This is a reprint of our review from the 2014 Sundance Film Festival.
As perhaps the poster boy for independent cinema in the last seven to eight years, it’s crazy to realize that lo-fi filmmaker Joe Swanberg has never been in competition at the Sundance Film Festival before. While two of his films have played in Park City previously (though one was a short segment in “V/H/S”), Swanberg and his zeitgeist-defining mumblecore movement (read: indie filmmaking with a cute name and perhaps even lower budgets than audiences were used to at the time), were actually embraced by the SXSW Film Festival and not the indie-defining organizers in Utah.
Uber-prolific (with over a dozen films in seven years—some of them very rough around edges, which could lead some to opine he’s too prolific), things really transformed for Swanberg last year with the release of his breakthrough indie comedy “Drinking Buddies.” His first movie to feature known actors, while still following his loosely sketched out but largely improvised approach, the alcohol-centric unrequited love story was certainly his most accomplished effort to date (and made some $3 million-plus on VOD last summer; a huge success for the film). However, his followup and Sundance competition debut “Happy Christmas” isn’t as polished or successful as its charming and chemistry-overflowing predecessor, and it feels like a return to his more ragged roots. That said, the film does possess ample charms and insights, though admittedly, they do take quite a long time to coalesce.
In the suburbs of Chicago, Kelly (Melanie Lynskey) and Jeff (Swanberg himself) are thirtysomething parents raising their two-year-old toddler Jude (Swanberg’s precocious real-life son, the scene-stealing Jude Swanberg). A budding novelist, Kelly’s had to put her writing life on hold while Jeff brings home the bacon working for a film production company. However, their peaceful existence is deeply torn asunder when Jeff’s careless twentysomething sister Jenny (Anna Kendrick) comes to live with them, reeling from a painful break-up.
A poor decision connoisseur, Jenny begins an ill-conceived and rocky relationship with the parents’ pot-dealing babysitter (Mark Webber) and parties well beyond her limits when she reconnects with her old high school friend Carson (Lena Dunham). As Kelly begins to grow concerned for the safety of her child (Jenny comes home utterly intoxicated on her first night in the household), wondering if the twentysomething will make for a capable guardian, Jenny and Carson begin to instigate a dormant side of Kelly’s creative side: should she really be a stay at home mom when she should be writing her next novel instead?
A well-observed portrait on parenthood, responsibility (and lack thereof), arrested development and the divide between those who have kids and who do not, “Happy Christmas” unwraps a lot of thoughtful ideas over its brief 78-minute run time, but it does take a long time for the gifts to arrive. Some issues arise in its ragged aesthetics. Shot on grainy 16mm film (“Drinking Buddies” was shot digitally), the look of the film (lensed by Ben Richardson of “Beast of the Southern Wild” fame) is definitely a step backwards, and it appears as if the filmmakers only used available light, which doesn’t make for the most flattering photography. And while just as improvised as “Drinking Buddies,” the seams of this extemporization aren’t as flawlessly smooth.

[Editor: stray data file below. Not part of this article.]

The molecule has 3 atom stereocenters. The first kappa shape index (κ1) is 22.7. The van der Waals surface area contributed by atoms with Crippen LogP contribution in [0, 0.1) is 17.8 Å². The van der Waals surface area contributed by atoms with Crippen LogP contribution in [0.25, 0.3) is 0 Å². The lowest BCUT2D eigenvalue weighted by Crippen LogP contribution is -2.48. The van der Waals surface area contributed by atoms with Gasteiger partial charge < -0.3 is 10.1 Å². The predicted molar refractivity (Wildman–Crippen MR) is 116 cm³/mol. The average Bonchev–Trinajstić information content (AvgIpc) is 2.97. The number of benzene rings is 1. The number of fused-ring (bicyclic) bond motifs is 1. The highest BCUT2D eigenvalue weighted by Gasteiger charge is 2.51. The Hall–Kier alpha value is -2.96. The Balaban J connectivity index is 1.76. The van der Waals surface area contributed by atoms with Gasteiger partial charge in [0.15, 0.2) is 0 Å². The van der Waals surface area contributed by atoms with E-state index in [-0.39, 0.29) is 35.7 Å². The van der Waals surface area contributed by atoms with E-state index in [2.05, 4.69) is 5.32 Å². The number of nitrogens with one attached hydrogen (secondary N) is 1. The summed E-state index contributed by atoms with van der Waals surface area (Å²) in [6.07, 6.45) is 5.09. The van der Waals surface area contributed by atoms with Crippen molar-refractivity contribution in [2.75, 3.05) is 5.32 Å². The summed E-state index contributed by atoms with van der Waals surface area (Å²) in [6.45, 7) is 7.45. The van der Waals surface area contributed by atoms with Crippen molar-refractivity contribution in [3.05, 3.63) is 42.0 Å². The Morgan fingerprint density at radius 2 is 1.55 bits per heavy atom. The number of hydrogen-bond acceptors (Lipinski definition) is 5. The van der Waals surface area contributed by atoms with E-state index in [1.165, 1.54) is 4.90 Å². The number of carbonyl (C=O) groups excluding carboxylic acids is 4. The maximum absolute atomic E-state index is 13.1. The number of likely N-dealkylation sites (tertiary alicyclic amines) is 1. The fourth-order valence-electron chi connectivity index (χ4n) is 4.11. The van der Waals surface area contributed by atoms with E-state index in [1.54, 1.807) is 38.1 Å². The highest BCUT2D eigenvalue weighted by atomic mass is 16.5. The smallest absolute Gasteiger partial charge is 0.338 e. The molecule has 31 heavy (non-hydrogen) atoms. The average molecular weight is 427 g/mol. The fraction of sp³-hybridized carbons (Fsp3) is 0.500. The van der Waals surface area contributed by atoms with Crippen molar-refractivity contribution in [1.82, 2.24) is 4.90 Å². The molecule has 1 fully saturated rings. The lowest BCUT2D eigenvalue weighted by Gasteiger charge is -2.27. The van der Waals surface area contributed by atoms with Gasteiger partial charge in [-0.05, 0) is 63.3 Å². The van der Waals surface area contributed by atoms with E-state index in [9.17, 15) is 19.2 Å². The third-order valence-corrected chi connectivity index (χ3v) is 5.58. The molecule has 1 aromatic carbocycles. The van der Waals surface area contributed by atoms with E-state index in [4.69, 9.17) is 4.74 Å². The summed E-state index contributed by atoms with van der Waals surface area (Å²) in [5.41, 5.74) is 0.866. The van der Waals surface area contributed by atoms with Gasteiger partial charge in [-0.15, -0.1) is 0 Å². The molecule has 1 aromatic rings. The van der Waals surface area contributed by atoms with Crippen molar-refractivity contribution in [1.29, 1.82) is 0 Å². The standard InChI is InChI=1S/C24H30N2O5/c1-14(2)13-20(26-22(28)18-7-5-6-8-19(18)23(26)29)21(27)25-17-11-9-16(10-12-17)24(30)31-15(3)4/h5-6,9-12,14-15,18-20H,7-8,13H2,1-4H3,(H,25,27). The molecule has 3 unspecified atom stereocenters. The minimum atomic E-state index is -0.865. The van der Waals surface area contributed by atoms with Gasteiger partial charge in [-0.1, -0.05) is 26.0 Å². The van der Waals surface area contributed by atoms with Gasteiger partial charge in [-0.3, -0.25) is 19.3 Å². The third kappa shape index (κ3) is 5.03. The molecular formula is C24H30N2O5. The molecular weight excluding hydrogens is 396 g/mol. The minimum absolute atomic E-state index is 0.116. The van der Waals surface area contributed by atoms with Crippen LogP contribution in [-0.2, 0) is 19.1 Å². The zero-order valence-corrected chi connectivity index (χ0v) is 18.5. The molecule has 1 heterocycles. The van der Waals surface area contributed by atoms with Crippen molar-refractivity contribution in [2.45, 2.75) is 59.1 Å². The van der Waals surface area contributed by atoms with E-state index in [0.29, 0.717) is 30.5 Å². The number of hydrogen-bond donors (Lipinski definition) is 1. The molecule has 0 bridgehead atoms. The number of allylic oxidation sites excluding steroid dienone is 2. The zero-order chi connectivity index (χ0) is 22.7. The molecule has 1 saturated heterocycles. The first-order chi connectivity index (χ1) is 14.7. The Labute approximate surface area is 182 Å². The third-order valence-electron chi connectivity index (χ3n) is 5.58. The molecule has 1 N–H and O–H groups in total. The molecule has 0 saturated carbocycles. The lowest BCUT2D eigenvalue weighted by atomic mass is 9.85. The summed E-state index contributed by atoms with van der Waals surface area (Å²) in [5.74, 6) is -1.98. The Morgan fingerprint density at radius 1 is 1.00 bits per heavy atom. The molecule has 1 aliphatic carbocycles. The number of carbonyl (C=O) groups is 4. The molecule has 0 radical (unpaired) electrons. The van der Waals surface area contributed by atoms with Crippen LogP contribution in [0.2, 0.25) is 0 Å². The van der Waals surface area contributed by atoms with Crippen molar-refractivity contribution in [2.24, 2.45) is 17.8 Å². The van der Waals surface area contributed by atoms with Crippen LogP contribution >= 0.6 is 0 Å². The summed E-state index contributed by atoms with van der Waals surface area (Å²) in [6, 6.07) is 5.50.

“Happy Christmas” meanders early on as well. At first it appears to be a “Laggies”-esque (review here) tale of adult-lescence via the emotionally troubled and irresponsible Jenny, and then it wanders towards Kelly’s empowering story of balancing the act of motherhood with her creative passions. Eventually the picture reveals itself to be an exploration of all these ideas, plus negligence, obligation, creative expression and family, but it takes a big third act to really tie everything well thematically.
But “Happy Christmas” does exude warmth via the well-drawn performances that establish character. Melanie Lynskey is top-notch as the worried mother Kelly yearning for more, Anna Kendrick shines, somehow making the audience feel empathy for the unreliable Jenny that you might otherwise want to slap, and Jude Swanberg, no joke, provides all the laughs in the shaky first 30 minutes. Joe Swanberg also isn’t the best director to ever want to perennially act in all of his own films, but learning his limitations, he’s perfectly suited for the even-keeled Jeff. Another strong soundtrack (featuring contemporary retro pop songs by Swedish songwriter Joel Alme) doesn’t hurt the picture either.
One could look at “Happy Christmas” as a step backwards from the commercial progress Swanberg made with “Drinking Buddies,” but in truth it’s akin to a less-successful lateral move. The inexhaustible indie filmmaker might not have struck gold twice in a row, but the silver linings of “Happy Christmas” are largely engaging, truthful and affecting. [B]